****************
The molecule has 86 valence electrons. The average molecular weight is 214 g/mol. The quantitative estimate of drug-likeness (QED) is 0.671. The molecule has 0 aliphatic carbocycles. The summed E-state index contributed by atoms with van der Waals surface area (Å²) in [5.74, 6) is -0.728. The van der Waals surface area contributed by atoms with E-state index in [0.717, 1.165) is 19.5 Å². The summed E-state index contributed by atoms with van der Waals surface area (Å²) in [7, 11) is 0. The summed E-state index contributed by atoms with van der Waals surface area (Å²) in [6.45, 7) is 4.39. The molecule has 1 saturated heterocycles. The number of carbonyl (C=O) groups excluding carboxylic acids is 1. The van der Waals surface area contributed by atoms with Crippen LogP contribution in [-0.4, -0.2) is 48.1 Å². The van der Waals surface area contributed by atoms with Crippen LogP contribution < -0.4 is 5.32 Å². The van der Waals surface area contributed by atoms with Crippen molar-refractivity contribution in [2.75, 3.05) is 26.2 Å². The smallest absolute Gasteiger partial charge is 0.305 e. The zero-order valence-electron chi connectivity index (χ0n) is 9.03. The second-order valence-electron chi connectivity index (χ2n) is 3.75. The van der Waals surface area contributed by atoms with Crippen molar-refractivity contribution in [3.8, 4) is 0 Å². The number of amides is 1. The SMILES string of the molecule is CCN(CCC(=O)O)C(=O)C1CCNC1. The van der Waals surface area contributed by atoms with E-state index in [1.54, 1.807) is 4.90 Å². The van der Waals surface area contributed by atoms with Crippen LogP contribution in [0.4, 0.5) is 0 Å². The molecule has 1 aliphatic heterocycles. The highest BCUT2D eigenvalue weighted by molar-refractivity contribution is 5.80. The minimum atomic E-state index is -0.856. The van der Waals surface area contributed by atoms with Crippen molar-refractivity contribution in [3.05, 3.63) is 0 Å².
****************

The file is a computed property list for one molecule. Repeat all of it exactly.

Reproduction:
The molecule has 86 valence electrons. The average molecular weight is 214 g/mol. The quantitative estimate of drug-likeness (QED) is 0.671. The molecule has 0 aliphatic carbocycles. The summed E-state index contributed by atoms with van der Waals surface area (Å²) in [5.74, 6) is -0.728. The van der Waals surface area contributed by atoms with E-state index in [0.717, 1.165) is 19.5 Å². The summed E-state index contributed by atoms with van der Waals surface area (Å²) in [7, 11) is 0. The summed E-state index contributed by atoms with van der Waals surface area (Å²) in [6.45, 7) is 4.39. The molecule has 1 saturated heterocycles. The number of carbonyl (C=O) groups excluding carboxylic acids is 1. The van der Waals surface area contributed by atoms with Crippen LogP contribution in [-0.4, -0.2) is 48.1 Å². The van der Waals surface area contributed by atoms with Crippen LogP contribution < -0.4 is 5.32 Å². The van der Waals surface area contributed by atoms with Crippen molar-refractivity contribution in [2.75, 3.05) is 26.2 Å². The smallest absolute Gasteiger partial charge is 0.305 e. The zero-order valence-electron chi connectivity index (χ0n) is 9.03. The second-order valence-electron chi connectivity index (χ2n) is 3.75. The van der Waals surface area contributed by atoms with Crippen molar-refractivity contribution in [3.8, 4) is 0 Å². The number of amides is 1. The SMILES string of the molecule is CCN(CCC(=O)O)C(=O)C1CCNC1. The van der Waals surface area contributed by atoms with E-state index in [1.54, 1.807) is 4.90 Å². The van der Waals surface area contributed by atoms with Crippen LogP contribution in [0.4, 0.5) is 0 Å². The molecule has 1 aliphatic heterocycles. The highest BCUT2D eigenvalue weighted by molar-refractivity contribution is 5.80. The minimum atomic E-state index is -0.856. The van der Waals surface area contributed by atoms with Crippen molar-refractivity contribution in [3.05, 3.63) is 0 Å².